How Smart Technology Can Help You “Age in Place”

There are many products and services that can make staying in your own home easier, even when you start to require help with daily living activities.

Senior man wearing a smart watch

by NEA Member Benefits


Given a choice between living in some type of institutional care facility and living at home, most seniors prefer staying home. According to a report by the AARP Public Policy Institute and the National Conference of State Legislatures, nearly 90% of people over 65 want to live in their own home as long as possible. An amazing 80% think they will remain in their home until they die. Now that’s a passionate desire for the comforts of home sweet home.

More seniors means a growing smart tech market

The U.S. Department of Health and Human Services Administration for Community Living projects that by 2040 there will be over 100 million people age 60 and older, representing about one quarter of the country’s population. Most will want to age at home and will need some kind of help with various aspects of home life. With that kind of burgeoning market, it’s no wonder the tech industry is scrambling to provide new waves of gadgets to help people stay active and independent for as long as possible.

Here are a few of the smart tech products available for seniors with varying levels of assistance needs and tech savvy.

Simple smartphones

Mobile devices, including smartphone and tablets, continue on a path to overtake desktop PCs as the primary way people access the Internet. This mobile adoption is true among seniors as well, as they understand the value of devices that can deliver email, news, weather, as well as offer apps that track blood pressure, deliver medication reminders and provide GPS location services. An overview of senior-focused smartphones can be found here.


You probably remember the “I’ve fallen and I can’t get up” commercials from a few years back. That was the nascent era of Personal Emergency Response (PERS) products. Unfortunately, many seniors refused to wear these pendants, which were not waterproof and designed strictly for a house-centric lifestyle. Newer mobile PERS (mPERS) technology is improving on the old model and includes a variety of wearable products.

Watches/wristbands. There are several stylish watches that offer health and emergency features, such as fall detection, medication reminders and fitness trackers. The Kanega [link to:] watch is fully voice activated and self contained—meaning it’s not dependent on a connection to a home-based system or smartphone. You just speak to the device and it talks back to you. It can even provide simple directions on how to get back home. CarePredict® TempoTM is a wristband that monitors and records your daily patterns over time. If these patterns begin to change in ways that could indicate a health issue may be developing, an alert is sent to a family member.

The BodyGuardian Sensor is a peel-and-stick wireless monitor that performs cardiac ECG and rhythm monitoring. Data is delivered to the Preventice Care Platform and to physicians.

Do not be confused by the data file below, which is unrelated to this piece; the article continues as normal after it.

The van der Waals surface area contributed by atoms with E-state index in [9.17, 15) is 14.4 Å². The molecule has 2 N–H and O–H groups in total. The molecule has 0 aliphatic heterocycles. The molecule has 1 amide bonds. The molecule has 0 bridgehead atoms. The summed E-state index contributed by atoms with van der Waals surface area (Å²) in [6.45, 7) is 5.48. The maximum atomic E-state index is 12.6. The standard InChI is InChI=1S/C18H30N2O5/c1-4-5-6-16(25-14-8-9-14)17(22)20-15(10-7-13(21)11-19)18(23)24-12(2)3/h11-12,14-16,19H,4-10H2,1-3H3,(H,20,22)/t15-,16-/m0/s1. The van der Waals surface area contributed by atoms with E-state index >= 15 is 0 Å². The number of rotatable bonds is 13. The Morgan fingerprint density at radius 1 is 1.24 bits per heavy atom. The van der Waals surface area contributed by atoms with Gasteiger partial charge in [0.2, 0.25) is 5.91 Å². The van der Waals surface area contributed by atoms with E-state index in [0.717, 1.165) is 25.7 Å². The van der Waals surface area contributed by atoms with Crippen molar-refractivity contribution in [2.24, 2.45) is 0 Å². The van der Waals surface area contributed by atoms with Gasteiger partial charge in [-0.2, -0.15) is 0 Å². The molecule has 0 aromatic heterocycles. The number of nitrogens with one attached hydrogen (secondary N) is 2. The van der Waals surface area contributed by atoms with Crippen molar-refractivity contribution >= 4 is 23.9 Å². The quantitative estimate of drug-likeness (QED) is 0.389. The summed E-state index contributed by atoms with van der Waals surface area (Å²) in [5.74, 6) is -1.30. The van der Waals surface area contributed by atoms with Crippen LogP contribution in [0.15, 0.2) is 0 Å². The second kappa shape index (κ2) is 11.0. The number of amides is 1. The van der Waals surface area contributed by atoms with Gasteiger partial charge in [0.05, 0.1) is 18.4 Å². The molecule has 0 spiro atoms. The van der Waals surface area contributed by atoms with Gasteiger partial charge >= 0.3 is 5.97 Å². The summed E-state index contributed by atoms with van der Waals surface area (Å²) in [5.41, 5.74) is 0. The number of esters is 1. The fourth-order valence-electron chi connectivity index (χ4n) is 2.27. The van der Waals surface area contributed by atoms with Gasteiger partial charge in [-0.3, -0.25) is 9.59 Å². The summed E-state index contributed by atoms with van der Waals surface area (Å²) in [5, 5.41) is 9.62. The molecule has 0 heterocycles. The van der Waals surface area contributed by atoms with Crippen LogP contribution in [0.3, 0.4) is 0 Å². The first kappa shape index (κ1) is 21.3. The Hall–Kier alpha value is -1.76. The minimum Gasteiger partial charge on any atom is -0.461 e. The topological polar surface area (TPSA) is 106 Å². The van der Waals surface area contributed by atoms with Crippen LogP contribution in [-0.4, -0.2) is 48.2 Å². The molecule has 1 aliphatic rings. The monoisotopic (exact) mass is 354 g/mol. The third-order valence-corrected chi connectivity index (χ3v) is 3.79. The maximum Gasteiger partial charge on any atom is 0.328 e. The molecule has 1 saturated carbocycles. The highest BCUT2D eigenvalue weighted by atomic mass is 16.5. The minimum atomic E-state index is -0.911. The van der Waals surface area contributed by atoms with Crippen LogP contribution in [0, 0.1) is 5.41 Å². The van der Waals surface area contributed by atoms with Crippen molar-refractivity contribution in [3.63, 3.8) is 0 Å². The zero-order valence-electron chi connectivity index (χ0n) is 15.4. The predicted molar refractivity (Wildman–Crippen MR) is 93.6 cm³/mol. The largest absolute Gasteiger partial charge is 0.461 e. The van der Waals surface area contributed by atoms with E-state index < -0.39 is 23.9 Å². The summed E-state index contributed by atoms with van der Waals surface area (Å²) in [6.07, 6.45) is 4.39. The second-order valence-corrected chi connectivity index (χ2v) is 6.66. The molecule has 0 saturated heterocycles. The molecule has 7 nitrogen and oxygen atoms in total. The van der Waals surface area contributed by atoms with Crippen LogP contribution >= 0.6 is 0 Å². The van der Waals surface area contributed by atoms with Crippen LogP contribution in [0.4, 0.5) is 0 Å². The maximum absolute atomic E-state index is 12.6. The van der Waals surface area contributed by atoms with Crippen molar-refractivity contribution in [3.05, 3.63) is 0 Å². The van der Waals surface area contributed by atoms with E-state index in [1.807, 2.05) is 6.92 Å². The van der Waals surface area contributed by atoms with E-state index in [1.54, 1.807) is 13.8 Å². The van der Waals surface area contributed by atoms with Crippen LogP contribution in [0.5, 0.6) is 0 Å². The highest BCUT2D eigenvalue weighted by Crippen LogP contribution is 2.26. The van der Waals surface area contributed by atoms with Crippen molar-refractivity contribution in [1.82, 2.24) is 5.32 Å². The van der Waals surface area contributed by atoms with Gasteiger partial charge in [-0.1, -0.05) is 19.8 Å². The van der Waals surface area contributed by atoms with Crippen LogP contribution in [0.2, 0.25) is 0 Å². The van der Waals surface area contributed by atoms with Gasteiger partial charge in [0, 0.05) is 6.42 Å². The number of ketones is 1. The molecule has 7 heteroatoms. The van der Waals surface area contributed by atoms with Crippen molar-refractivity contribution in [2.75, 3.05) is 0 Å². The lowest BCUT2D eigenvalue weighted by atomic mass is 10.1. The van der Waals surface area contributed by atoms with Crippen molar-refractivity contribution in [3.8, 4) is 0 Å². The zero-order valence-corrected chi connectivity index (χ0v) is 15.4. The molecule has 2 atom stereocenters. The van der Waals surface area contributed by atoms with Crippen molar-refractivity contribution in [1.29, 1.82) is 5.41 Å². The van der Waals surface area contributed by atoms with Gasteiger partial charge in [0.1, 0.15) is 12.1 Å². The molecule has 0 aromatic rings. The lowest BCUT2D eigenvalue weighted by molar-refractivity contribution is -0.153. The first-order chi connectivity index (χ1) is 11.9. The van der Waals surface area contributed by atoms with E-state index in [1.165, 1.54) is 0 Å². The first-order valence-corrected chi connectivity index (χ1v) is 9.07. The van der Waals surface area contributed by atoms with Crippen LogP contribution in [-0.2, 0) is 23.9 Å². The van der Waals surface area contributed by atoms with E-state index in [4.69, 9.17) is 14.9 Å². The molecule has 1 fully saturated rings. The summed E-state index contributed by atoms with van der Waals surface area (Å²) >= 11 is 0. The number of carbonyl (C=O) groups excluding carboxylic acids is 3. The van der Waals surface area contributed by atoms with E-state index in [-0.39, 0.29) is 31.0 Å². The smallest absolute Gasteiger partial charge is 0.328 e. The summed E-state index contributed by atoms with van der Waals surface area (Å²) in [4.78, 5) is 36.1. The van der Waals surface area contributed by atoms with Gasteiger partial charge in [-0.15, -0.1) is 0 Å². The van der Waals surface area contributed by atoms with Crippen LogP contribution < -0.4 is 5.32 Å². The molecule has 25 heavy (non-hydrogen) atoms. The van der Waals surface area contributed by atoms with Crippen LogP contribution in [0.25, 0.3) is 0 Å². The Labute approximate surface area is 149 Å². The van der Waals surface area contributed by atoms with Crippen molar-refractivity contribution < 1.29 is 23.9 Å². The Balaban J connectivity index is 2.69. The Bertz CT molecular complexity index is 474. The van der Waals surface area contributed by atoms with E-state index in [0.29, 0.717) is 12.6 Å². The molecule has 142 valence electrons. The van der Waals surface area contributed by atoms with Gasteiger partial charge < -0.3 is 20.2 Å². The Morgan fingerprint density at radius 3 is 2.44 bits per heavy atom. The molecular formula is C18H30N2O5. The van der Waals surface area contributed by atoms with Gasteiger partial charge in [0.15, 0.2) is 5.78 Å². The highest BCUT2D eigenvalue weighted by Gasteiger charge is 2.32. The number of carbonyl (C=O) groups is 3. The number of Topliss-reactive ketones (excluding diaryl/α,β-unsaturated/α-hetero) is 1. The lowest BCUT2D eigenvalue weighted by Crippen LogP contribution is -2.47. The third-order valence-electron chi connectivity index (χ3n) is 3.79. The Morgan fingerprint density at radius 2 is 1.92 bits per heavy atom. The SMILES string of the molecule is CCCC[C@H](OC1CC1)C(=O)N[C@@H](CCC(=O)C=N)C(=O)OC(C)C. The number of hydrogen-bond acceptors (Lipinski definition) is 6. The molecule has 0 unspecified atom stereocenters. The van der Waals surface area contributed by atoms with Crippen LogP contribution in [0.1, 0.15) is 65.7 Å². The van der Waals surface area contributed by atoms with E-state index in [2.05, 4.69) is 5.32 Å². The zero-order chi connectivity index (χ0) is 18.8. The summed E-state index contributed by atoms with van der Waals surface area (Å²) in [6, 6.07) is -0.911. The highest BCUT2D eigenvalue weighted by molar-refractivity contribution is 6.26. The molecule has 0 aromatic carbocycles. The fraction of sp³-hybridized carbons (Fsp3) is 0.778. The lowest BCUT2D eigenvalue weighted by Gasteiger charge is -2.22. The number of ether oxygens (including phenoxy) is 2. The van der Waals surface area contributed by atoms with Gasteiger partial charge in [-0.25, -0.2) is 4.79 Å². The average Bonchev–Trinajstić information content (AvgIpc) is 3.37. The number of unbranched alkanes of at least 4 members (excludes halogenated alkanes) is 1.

GPS trackers. GPS technology can pinpoint a person’s location with great accuracy. GPS SmartSole is an insole that can keep you connected to a family member with signs of dementia so they can be found if they wander off. Similar technology exists in watches, but people with Alzheimer's or other types of dementia often are resistant to wearing new devices they don’t understand.

Personal airbags—The idea of wearing an airbag might strike some as humorous, but if you’re prone to falls or have already fractured a hip, it’s no laughing matter. Active Protective  is a smart belt that uses fall-in-progress technology to automatically deploy an airbag around the hips to cushion impacts.

Medication monitors

Medication errors are the No. 1 cause of hospitalizations in people over 75 according to Andrew Carle, founding director of the Program in Senior Housing Administration at George Mason University. Medication alert systems tell you when to take medication and can contact a caregiver if too much time passes between scheduled dosages. A list of the top ten medical alert systems according to can be found here.

Home automation products

Smart home technology—programmable lighting, motion detectors and video surveillance—has been around for a few decades. But the rise of wireless capabilities and a focus on renewable energy and green living has brought these technologies into the mainstream. Some home automation products are particularly suited for seniors:

  • Keypad door locks and deadbolts eliminate the need to fumble with keys or turn deadbolt levers.
  • Big button phone and TV remotes help those will failing eyesight.
  • Voice activated thermostats let you change the temperature in the room with voice commands.
  • Appliance monitoring can provide reminders to turn off a coffee pot or oven and automatically lock doors.
  • Video monitoring inside and outside a home can keep loved ones connected to what’s happening so they can spot issues before they become problems.
  • Motion sensors can detect unusual movements, such as falls. Göz consists of a motion-detecting LED bulb, a motion-detecting bathtub drain and a companion phone app. If a person falls while in the bathtub, the system immediately empties the tub and calls for help.